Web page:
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The Story of Kamau Marcharia

Who is Kamau Marcharia a.k.a. Robert John Lewis and why should anyone care about him?   And, how did he get tangled up in sex offender punishment and politics, voting rights litigation and school board representation, nuclear energy, race politics and black versus white representation, name-calling, greed and lies?

On July 9, 1964, Marcharia, then going by, as he put it, “his slave name” Robert Lewis, was found guilty by an all-white jury in New Jersey of atrocious assault, battery, kidnapping and rape, and carrying a concealed weapon— despite the testimony of the victim herself that he was not among the defendants who had kidnapped and raped her, the arresting officer’s testimony that Lewis was not among those arrested at or near the scene on the evening of the crime, the fact that the “concealed weapon” was discovered in the car of the other defendants while Lewis was not present, and the prosecutor’s own remarks at trial seeming to exculpate, rather than implicate, him.

Lewis was accused of committing a violent crime in the 1960s.  It was a period of civil rights’ agitation and social upheaval.  It was also a time in history when white folks did not take too kindly to black people who were accused of committing crimes against whites.

The jury gave him 50 – 57 years.  He entered Trenton State Prison the day after the verdict.  He was officially age 19 at the time of sentencing for his first conviction of any kind but he was probably 16 at most at the time of his arrest; no birth certificate was ever produced, and “he pretended to be older in order to avoid what he had been told was a worse juvenile system.”

Lewis spent the next 10 years in the maximum-security prison.

He wrote his own unsuccessful appeals.  It wasn’t until writer and lawyer Andrew Vachss and Ramón Jimenez, a student from Harvard Law School, got involved in his case that his appeal saw movement.  The two worked for 5 years to get him released.  Vachss filed an amicus brief on his behalf and in 1973 wrote up the case for the New England Law Review: “Parole As Post-Conviction Relief: the Robert Lewis Decision.”  Lewis was finally granted parole with no conditions and walked out of Trenton on September 18, 1973, for crimes that not only he, but also the victim, continually maintained he had never committed.

Lewis adopted the name Kamau Marcharia in his teens.  It’s Swahili for “black warrior.”  He later legally changed his name to Marcharia in the 90s.

Since 1998 Marcharia has held a seat on Fairfield County Council in South Carolina.  Fairfield is a mostly rural area with a 60 per cent black population and where 80 per cent of the county’s children qualify for free lunch.  The per capita income of the county is $14,911 and 20 per cent of the population lives below the poverty line.

Before his stint on County Council, Marcharia spent 35 years or so working as a community organizer, much of that time as director of the local grassroots group Fairfield United Action (FUA).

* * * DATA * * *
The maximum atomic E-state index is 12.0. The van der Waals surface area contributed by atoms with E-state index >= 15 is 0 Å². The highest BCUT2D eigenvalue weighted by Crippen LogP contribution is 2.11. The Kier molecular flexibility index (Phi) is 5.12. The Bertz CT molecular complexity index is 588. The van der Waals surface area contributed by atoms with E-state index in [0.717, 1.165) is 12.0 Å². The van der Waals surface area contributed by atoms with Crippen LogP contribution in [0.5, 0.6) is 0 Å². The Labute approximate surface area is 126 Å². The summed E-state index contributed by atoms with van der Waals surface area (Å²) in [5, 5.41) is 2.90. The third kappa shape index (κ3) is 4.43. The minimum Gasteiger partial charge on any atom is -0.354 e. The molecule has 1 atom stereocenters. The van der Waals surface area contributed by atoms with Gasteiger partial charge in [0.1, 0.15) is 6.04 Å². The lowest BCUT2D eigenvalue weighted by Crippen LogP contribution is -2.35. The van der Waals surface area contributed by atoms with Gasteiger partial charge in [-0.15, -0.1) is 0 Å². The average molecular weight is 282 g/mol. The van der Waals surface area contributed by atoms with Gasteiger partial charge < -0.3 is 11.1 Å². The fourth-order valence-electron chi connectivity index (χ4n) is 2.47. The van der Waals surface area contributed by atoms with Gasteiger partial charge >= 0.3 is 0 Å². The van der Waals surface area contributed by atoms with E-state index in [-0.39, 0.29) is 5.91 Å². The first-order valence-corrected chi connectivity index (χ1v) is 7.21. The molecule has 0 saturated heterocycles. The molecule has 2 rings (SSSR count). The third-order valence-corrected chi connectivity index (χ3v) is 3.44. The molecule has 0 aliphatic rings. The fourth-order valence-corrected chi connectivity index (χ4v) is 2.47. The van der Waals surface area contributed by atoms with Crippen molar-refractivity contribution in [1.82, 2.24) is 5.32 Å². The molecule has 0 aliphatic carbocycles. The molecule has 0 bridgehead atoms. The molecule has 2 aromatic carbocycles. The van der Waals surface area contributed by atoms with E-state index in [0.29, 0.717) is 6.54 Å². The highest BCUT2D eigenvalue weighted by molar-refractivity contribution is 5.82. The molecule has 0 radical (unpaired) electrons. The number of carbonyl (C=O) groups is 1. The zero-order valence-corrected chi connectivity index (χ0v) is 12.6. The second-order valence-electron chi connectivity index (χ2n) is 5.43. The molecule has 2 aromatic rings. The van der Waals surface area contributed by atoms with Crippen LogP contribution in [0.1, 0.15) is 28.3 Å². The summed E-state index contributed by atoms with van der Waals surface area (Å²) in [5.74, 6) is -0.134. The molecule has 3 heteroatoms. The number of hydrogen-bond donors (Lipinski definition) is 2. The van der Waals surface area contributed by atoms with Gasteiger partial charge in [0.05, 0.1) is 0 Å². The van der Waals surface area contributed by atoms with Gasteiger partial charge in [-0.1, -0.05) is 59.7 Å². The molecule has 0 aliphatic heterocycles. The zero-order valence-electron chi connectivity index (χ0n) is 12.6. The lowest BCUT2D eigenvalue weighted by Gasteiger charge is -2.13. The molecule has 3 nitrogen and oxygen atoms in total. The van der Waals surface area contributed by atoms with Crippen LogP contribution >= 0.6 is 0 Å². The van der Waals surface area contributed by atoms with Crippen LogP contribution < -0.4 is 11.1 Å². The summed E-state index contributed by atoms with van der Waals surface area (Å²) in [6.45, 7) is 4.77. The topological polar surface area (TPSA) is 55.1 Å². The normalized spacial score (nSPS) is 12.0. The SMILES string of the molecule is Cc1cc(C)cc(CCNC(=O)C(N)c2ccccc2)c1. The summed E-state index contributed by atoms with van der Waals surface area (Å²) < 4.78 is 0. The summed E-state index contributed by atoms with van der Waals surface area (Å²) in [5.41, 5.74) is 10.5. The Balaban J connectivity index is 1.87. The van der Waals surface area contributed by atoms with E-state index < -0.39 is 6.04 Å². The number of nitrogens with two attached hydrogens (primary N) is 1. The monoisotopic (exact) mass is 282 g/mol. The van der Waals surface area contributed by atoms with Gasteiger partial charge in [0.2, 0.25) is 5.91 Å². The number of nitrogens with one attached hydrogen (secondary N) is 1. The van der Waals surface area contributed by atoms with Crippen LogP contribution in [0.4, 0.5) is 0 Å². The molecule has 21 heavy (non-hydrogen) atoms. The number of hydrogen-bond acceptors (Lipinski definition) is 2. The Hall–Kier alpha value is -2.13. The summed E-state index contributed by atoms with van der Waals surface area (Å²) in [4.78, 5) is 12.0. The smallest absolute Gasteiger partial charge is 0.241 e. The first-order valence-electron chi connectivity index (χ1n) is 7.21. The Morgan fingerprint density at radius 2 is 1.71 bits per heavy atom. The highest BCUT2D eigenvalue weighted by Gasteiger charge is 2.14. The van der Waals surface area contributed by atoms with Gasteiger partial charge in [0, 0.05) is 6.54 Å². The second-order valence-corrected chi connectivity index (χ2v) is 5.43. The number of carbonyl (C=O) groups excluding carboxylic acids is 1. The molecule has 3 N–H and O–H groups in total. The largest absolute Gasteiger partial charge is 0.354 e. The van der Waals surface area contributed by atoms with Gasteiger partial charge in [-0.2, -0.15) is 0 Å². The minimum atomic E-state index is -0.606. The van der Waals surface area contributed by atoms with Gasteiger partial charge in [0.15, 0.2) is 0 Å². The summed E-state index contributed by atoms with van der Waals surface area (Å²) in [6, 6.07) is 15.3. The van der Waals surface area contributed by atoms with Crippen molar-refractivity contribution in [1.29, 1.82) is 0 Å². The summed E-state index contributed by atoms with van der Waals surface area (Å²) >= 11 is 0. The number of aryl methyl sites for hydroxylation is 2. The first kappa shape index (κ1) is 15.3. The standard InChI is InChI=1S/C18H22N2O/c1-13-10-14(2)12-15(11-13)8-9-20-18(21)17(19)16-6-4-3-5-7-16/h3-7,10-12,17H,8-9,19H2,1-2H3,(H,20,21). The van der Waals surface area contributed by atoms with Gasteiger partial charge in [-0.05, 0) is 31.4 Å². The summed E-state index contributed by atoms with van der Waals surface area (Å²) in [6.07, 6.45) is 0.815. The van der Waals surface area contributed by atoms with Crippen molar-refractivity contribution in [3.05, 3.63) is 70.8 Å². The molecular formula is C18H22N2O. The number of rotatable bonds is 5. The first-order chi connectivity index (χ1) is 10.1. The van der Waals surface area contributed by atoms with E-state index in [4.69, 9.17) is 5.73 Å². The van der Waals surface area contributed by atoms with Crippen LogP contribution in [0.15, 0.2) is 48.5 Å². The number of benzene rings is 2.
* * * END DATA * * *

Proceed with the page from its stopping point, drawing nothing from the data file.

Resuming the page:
In the late-eighties FUA organized protests against the civil and human rights’ abuses of then-sheriff Leroy “Bubba” Montgomery, who inherited the job from his father.  He was eventually driven from office.  Herman Young, the county’s first black sheriff, took his place. Young still serves as sheriff.

Some older residents may remember that it was Marcharia’s group that got the Post Office to allow them to put up mailboxes at their rural residences so that they could receive home mail delivery.  This didn’t happen in the 60s or 70s, but in the 80s.

The 80s and 90s were the busiest time for FUA. There were the lawsuits filed by FUA against state and regional banks forcing compliance to the Community Reinvestment Act.  And, the hands-on efforts to weatherize the homes of low and moderate-income residents of Fairfield.  Also, FUA, along with South Carolina Fair Share, another local grassroots group, legally challenged the Fairfield County court system’s habit of only selecting all-white jury pools. The organization sued the county in federal court over its at-large voting scheme, which over the years had resulted in few blacks being elected to office in the predominately black county.  The court victory installed the single-member voting structure in place today.

FUA tackled exploitative business operations in the county such as the Kennecott Ridgeway Mining Company, which purchased over 2,400 acres for their gold mining operations in the county.  Many landowners made quick money over the sale of their land to the company. Yet it was FUA along with other environmental groups that brought up the resulting ecological cost – such as the threat to the local water supply and wildlife; the two 400 feet deep, 85 acres pits dug to take out the gold and; the huge 381-acre tailing pond that held the residue and sodium cyanide solution used to extract the ore. The discarded ore was deposited in two vast heaps that the locals called “Mount Cyanide and Mount Overburden.”

Early on, FUA and others, organized community input into the placement and operation of South Carolina Electric and Gas’ V.C. Summer Nuclear Power Plant, which sits in Marcharia’s council district and is now expanding operations.

Along the way Marcharia has taken on local corrupt politicians who have used their office for personal power and money.  Consequently, he has made some powerful and persistent enemies.